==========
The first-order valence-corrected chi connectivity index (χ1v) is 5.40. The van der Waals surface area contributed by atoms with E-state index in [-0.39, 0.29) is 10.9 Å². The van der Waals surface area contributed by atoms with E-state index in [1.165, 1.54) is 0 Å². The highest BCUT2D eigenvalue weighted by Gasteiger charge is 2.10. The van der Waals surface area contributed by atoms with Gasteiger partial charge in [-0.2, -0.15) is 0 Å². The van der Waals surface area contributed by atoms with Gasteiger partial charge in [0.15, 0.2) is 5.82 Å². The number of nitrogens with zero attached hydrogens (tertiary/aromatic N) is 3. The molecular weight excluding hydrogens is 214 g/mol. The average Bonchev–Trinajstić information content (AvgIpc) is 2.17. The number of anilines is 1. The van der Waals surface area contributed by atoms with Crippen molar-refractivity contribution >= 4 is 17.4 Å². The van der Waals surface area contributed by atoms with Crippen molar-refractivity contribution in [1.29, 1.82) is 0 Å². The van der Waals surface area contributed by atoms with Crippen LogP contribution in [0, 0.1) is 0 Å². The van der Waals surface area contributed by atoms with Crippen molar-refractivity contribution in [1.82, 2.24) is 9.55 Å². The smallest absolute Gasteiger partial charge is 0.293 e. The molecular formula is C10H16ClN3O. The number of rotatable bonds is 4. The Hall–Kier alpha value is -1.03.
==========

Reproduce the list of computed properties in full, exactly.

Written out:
The first-order valence-corrected chi connectivity index (χ1v) is 5.40. The van der Waals surface area contributed by atoms with E-state index in [-0.39, 0.29) is 10.9 Å². The van der Waals surface area contributed by atoms with E-state index in [1.165, 1.54) is 0 Å². The highest BCUT2D eigenvalue weighted by Gasteiger charge is 2.10. The van der Waals surface area contributed by atoms with Gasteiger partial charge in [-0.2, -0.15) is 0 Å². The van der Waals surface area contributed by atoms with Gasteiger partial charge in [0.15, 0.2) is 5.82 Å². The number of nitrogens with zero attached hydrogens (tertiary/aromatic N) is 3. The molecular weight excluding hydrogens is 214 g/mol. The average Bonchev–Trinajstić information content (AvgIpc) is 2.17. The number of anilines is 1. The van der Waals surface area contributed by atoms with Crippen molar-refractivity contribution >= 4 is 17.4 Å². The van der Waals surface area contributed by atoms with Crippen molar-refractivity contribution in [1.29, 1.82) is 0 Å². The van der Waals surface area contributed by atoms with Crippen LogP contribution in [0, 0.1) is 0 Å². The van der Waals surface area contributed by atoms with Crippen molar-refractivity contribution in [1.82, 2.24) is 9.55 Å². The smallest absolute Gasteiger partial charge is 0.293 e. The molecular formula is C10H16ClN3O. The number of rotatable bonds is 4. The Hall–Kier alpha value is -1.03.